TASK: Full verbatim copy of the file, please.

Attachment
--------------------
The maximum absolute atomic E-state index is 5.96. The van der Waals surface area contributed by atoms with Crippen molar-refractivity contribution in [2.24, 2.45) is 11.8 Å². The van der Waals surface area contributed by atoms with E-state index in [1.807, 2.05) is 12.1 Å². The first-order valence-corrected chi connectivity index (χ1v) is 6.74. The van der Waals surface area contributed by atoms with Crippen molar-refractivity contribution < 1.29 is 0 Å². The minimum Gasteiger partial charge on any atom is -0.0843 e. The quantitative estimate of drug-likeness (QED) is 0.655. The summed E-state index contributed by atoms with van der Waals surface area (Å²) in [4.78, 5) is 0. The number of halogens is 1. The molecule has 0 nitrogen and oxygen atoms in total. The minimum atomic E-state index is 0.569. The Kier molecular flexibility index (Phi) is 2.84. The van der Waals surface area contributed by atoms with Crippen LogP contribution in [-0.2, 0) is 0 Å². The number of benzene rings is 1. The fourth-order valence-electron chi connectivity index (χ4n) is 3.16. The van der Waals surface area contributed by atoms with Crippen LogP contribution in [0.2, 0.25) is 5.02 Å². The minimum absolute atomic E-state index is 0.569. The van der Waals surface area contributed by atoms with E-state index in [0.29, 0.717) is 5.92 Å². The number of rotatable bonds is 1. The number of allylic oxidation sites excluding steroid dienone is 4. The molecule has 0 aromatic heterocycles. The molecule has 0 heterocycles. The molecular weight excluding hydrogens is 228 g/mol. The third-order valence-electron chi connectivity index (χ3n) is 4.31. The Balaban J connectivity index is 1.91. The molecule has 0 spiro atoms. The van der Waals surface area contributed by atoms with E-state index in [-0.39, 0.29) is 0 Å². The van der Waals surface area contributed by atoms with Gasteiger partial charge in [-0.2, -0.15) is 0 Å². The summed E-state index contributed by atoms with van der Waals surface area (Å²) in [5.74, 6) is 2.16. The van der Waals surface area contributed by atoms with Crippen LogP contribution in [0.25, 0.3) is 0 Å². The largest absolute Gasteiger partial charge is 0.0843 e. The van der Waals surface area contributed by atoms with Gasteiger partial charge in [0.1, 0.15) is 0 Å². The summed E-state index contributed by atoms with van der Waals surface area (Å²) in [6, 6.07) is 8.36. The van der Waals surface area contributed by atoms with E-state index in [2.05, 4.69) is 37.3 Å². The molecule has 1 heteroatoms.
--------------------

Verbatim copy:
The maximum absolute atomic E-state index is 5.96. The van der Waals surface area contributed by atoms with Crippen molar-refractivity contribution in [2.24, 2.45) is 11.8 Å². The van der Waals surface area contributed by atoms with E-state index in [1.807, 2.05) is 12.1 Å². The first-order valence-corrected chi connectivity index (χ1v) is 6.74. The van der Waals surface area contributed by atoms with Crippen molar-refractivity contribution < 1.29 is 0 Å². The minimum Gasteiger partial charge on any atom is -0.0843 e. The quantitative estimate of drug-likeness (QED) is 0.655. The summed E-state index contributed by atoms with van der Waals surface area (Å²) in [4.78, 5) is 0. The number of halogens is 1. The molecule has 0 nitrogen and oxygen atoms in total. The minimum atomic E-state index is 0.569. The Kier molecular flexibility index (Phi) is 2.84. The van der Waals surface area contributed by atoms with Crippen LogP contribution in [-0.2, 0) is 0 Å². The number of benzene rings is 1. The fourth-order valence-electron chi connectivity index (χ4n) is 3.16. The van der Waals surface area contributed by atoms with Crippen LogP contribution in [0.2, 0.25) is 5.02 Å². The minimum absolute atomic E-state index is 0.569. The van der Waals surface area contributed by atoms with E-state index in [0.29, 0.717) is 5.92 Å². The number of rotatable bonds is 1. The number of allylic oxidation sites excluding steroid dienone is 4. The molecule has 0 aromatic heterocycles. The molecule has 0 heterocycles. The molecular weight excluding hydrogens is 228 g/mol. The third-order valence-electron chi connectivity index (χ3n) is 4.31. The Balaban J connectivity index is 1.91. The molecule has 0 spiro atoms. The van der Waals surface area contributed by atoms with E-state index in [-0.39, 0.29) is 0 Å². The van der Waals surface area contributed by atoms with Gasteiger partial charge in [-0.2, -0.15) is 0 Å². The summed E-state index contributed by atoms with van der Waals surface area (Å²) in [5.74, 6) is 2.16. The van der Waals surface area contributed by atoms with Crippen LogP contribution in [0.25, 0.3) is 0 Å². The largest absolute Gasteiger partial charge is 0.0843 e. The van der Waals surface area contributed by atoms with Gasteiger partial charge in [0.1, 0.15) is 0 Å². The summed E-state index contributed by atoms with van der Waals surface area (Å²) in [6, 6.07) is 8.36. The van der Waals surface area contributed by atoms with E-state index in [2.05, 4.69) is 37.3 Å². The molecule has 1 heteroatoms.